How is it possible that two simple words can make a world of difference in someone’s life?
A couple of weeks ago, the small size of the tongue and its substantial power were the object of the sermon at the church I went to. The Scripture reading from James 3:5 — “5 So also the tongue is a small member, yet it boasts of great things” made me realize how much our words shape our world. Of all the limiting words the tongue boasts, “I can’t” maybe the worst of all. In the lines that follow, I will share with you how you can get rid of these two monsters.
Many believe failing makes us failures. Understanding that we learn more from failures than successes will free us from those limiting beliefs. If you look around you, wherever you are reading this, there is light. I doubt they would be there if Edison had believed he was a failure. You need to know that you possess the power to dissociate, learn, and grow from your failures. Ever wonder why many religions use a mantra? By using a word repeatedly, we can influence our thought patterns, so watch what you say! If you ever feel stuck, ask yourself the following question:
What is stopping me? What am I afraid of?
Chances are, you have been holding yourself back because of failures. Decide that today will be the last day that will cause your tomorrow to suffer because of apparent failures.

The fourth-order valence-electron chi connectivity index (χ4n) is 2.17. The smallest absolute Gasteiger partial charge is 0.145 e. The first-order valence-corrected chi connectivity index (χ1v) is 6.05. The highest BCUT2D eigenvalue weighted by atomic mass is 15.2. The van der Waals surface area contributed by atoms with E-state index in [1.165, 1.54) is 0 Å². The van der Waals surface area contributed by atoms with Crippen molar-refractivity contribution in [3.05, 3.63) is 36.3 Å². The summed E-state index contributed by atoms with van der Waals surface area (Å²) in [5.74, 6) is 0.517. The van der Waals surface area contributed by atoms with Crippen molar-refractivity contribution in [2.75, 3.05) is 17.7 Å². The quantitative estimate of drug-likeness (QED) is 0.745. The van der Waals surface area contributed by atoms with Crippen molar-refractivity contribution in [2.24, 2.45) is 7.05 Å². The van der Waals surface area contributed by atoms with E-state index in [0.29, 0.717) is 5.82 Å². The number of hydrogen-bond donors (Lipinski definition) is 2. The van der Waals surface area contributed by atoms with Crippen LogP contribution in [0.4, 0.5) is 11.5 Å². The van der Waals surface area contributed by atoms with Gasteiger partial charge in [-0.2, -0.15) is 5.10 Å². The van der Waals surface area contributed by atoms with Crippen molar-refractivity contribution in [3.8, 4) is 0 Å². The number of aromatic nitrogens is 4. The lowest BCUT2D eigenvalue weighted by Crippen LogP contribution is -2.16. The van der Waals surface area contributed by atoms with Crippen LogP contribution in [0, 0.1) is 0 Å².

Saying “I can’t” leads to imposter syndrome that causes us to waste valuable mental energies visualizing what we dread. I met people who know all the reasons an endeavor will fail. I sure have met my past self!
Who wouldn’t want to have a time machine to travel in the future and make sure we get exactly what we want? Alas! Until such time arrives, we can only use the resources we have now and make the best of them. Following are some questions that you can ask yourself to eliminate your negative mental images:
● What are the possible consequences?
● What is the worst thing that can happen?
● Imagine it was possible. What would it be like?
A little time to think will only make you realize things aren’t as bad as you think.
But I really can’t. What should I say?
“I can’t yet.”
Being unable to do something exists in relation to time. You would agree with me that being unable to do something today doesn’t mean being unable to do it tomorrow. Saying “I can’t yet” automatically puts you at cause instead of at effect. In fact, logically and linguistically, when we say “can’t” we are unconsciously showing our ability to not do something. It’s easy to say we can’t do something. It takes no effort to laze. So, instead of saying “I can’t” say “I can’t yet.” Become the rider, not the horse, take control! Assume full responsibilities for taking yourself from your current state to your most desired one. Some empowering questions you need to ask yourself are the following;
● What is it going to require for me to do that?
● What resources do I need to gain?
Instead of a formal conclusion, I am urging you to say “I can’t yet,” for the next thirty days. A change of perspective and a change of attitude expressed by what you say is usually all you need.
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